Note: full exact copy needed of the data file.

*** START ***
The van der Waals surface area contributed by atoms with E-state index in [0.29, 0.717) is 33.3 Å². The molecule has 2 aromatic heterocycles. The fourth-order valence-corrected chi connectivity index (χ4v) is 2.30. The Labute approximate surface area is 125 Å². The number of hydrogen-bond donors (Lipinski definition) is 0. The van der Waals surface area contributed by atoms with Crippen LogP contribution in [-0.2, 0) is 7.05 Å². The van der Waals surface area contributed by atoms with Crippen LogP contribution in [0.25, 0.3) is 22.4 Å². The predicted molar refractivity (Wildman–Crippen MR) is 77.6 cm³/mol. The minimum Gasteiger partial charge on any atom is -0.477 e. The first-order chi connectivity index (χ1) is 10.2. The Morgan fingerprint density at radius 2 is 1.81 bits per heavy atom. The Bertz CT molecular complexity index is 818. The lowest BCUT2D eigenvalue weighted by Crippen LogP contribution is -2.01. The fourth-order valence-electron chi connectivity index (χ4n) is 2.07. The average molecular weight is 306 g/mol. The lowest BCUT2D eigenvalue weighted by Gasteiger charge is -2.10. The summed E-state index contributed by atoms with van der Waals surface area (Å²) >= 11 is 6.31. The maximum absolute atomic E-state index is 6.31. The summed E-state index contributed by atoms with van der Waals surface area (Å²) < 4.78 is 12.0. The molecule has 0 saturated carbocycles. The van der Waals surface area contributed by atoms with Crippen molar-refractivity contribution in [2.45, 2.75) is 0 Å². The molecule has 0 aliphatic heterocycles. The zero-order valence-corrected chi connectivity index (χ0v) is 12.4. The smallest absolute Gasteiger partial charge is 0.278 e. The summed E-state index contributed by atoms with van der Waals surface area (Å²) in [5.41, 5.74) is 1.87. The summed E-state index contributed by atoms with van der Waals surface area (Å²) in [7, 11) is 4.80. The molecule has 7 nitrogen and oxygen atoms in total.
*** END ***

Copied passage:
The van der Waals surface area contributed by atoms with E-state index in [0.29, 0.717) is 33.3 Å². The molecule has 2 aromatic heterocycles. The fourth-order valence-corrected chi connectivity index (χ4v) is 2.30. The Labute approximate surface area is 125 Å². The number of hydrogen-bond donors (Lipinski definition) is 0. The van der Waals surface area contributed by atoms with Crippen LogP contribution in [-0.2, 0) is 7.05 Å². The van der Waals surface area contributed by atoms with Crippen LogP contribution in [0.25, 0.3) is 22.4 Å². The predicted molar refractivity (Wildman–Crippen MR) is 77.6 cm³/mol. The minimum Gasteiger partial charge on any atom is -0.477 e. The first-order chi connectivity index (χ1) is 10.2. The Morgan fingerprint density at radius 2 is 1.81 bits per heavy atom. The Bertz CT molecular complexity index is 818. The lowest BCUT2D eigenvalue weighted by Crippen LogP contribution is -2.01. The fourth-order valence-electron chi connectivity index (χ4n) is 2.07. The average molecular weight is 306 g/mol. The lowest BCUT2D eigenvalue weighted by Gasteiger charge is -2.10. The summed E-state index contributed by atoms with van der Waals surface area (Å²) >= 11 is 6.31. The maximum absolute atomic E-state index is 6.31. The summed E-state index contributed by atoms with van der Waals surface area (Å²) < 4.78 is 12.0. The molecule has 0 saturated carbocycles. The van der Waals surface area contributed by atoms with Crippen molar-refractivity contribution in [2.45, 2.75) is 0 Å². The molecule has 0 aliphatic heterocycles. The zero-order valence-corrected chi connectivity index (χ0v) is 12.4. The smallest absolute Gasteiger partial charge is 0.278 e. The summed E-state index contributed by atoms with van der Waals surface area (Å²) in [5.41, 5.74) is 1.87. The summed E-state index contributed by atoms with van der Waals surface area (Å²) in [7, 11) is 4.80. The molecule has 7 nitrogen and oxygen atoms in total.